Is the grass really greener on the other side?
We’ve been spoilt rotten by the Singapore Repertory Theatre with it’s trio-series of children’s musicals. Our kids went wild for the sell-out first two instalments, The Three Little Pigs and Goldilocks & the Three Bears, so we’re chomping at the bit for the third and final production, The Three Billy Goats Gruff. There’s just something immediately intriguing about this fable with it’s “eat me when I’m fatter” plot. And it simply doesn’t get better than sitting down for a cuppa with one half of the Laurence Olivier award-winning West-End musical theatre songwriting duo George Stiles and Anthony Drewe (Honk! and Mary Poppins). Anthony’s got the low down on what to expect at this snortingly silly, laugh-out-loud musical adventure.
Hi Anthony, tell us about SRT’s version of The Three Billy Goats Gruff. How is it different from the original Norwegian fairytale?
The Three Billy Goats Gruff is actually a very slight story, but that gives us, as writers, scope to flesh it out a bit more and develop the characters. We still have the eponymous Goats, but in our story they are cared for by Little Bo-Frilly (Little Bo-Peep’s sister) who is trying to prove to her father that she is responsible enough to look after animals. A drought forces Little Bo-Frilly and her Goats to wander farther afield which is when they encounter the Troll. We also wanted to introduce the moral lesson that sometimes, when you think the grass looks greener on the other side of the fence, it is not always the case.
The Cast and Crew (including you and George) are world class. How important is this in the creative process?
It’s critical to the success of a production that there’s top quality writers, professional standard actors and internationally renowned set and design. SRT are on board with the vision and don’t cut corners just because it’s a kids show (they’ve flown in the costumes from London).
We love a good aha moment when the moral of the story is clear. What are the key lessons for our kids?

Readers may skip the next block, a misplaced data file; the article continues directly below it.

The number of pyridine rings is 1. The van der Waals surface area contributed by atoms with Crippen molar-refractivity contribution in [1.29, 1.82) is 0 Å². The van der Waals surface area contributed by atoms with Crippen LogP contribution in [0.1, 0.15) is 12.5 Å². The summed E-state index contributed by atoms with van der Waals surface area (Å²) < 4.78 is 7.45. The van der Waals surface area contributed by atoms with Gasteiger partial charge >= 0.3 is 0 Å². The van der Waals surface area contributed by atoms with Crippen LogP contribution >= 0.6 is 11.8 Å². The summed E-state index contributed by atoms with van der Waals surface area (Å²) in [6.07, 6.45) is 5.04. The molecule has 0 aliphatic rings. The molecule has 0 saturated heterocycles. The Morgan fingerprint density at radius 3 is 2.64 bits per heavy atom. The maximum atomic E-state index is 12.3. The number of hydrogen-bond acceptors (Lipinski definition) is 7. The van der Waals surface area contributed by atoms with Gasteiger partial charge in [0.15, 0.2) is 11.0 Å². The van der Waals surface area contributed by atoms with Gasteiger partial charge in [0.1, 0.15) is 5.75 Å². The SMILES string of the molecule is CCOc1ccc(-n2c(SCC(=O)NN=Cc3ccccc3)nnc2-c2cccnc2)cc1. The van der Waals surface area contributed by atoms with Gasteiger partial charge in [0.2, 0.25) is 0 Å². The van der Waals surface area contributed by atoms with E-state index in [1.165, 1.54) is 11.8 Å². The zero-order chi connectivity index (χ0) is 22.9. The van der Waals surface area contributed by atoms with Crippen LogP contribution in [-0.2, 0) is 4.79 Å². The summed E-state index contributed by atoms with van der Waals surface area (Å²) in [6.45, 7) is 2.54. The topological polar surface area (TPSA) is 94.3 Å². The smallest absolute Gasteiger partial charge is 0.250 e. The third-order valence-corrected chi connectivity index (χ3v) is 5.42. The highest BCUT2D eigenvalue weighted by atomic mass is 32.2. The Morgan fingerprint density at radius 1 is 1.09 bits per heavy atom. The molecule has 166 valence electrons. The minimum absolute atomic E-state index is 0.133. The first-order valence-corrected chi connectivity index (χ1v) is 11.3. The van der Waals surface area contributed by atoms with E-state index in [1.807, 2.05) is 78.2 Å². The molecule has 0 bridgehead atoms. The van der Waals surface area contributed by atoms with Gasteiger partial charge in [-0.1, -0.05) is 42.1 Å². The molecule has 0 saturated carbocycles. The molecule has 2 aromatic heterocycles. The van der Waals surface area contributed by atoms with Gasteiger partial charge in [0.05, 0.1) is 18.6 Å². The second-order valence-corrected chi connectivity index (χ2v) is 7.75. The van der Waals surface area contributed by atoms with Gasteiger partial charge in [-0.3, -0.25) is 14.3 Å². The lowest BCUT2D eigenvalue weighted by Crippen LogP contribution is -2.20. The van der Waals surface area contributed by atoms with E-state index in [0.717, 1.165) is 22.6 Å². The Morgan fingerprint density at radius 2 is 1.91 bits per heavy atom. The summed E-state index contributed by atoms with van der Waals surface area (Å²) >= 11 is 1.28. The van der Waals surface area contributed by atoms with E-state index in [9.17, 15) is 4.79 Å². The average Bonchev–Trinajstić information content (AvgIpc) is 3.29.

It’s very satisfying watching the little faces in the crowd and witnessing their learning journey. We believe kids need to be active participators in the story, so the musical is highly interactive. The importance of being resourceful and thinking on your feet is demonstrated in a fun and engaging way. Through music and lyrics children get to grips with the concept that the grass is not always greener on the other side, and to appreciate what they have.
We grew up being told to read the book before watching a play / film. What can kids glean from books retold through performance?
I think there is nothing quite like a live performance especially when, in the case of our children’s trilogy of musicals, there is the chance for some audience participation. Children love to shout back at the villains. When children, as young as three, already know the basic story then they can enjoy the realisation of the characters coming to life and acting the story out for them – in this case with a lot of song and dance thrown in too. Funnily enough, in both Three Billy Goats Gruff and The Three Little Pigs, children are urged to read books – in both cases it is through reading that our goodies defeat the baddies!
Any special surprises in store to entice audiences?
Well, we have one or two surprises up our sleeves including tap dancing Goats who also play the ukulele! We have changed the story slightly when it comes to the final confrontation between Big Billy Goat Gruff and the Troll. We researched the Norwegian folklore concerning Trolls (which originated in Scandinavia) and discovered that, like vampires, Trolls cannot come out during daylight or else they will turn into stone. We are hoping that Francis O’Connor’s set design will enable us to do that on stage!
Thanks so much Anthony for taking a moment to chat out of your busy schedule. Now we’re off to book our tix to The Three Billy Goats Gruff!
Miss out on the action and it will really get your goat:
What: The Singapore Repertory Theatre’s The Three Billy Goats Gruff presented by The Little Company.
Where: DBS Arts Centre, 20 Merbau Road, Robertson Quay, Singapore 239035, p. 6733 8166.
When: 2 Apr – 10 May 2015, 10am (weekdays), 11am & 2pm (w/e), duration 50 mins.
Cost: $22 – $35 (not including SISTIC fee).
This post is sponsored by the Singapore Repertory Theatre.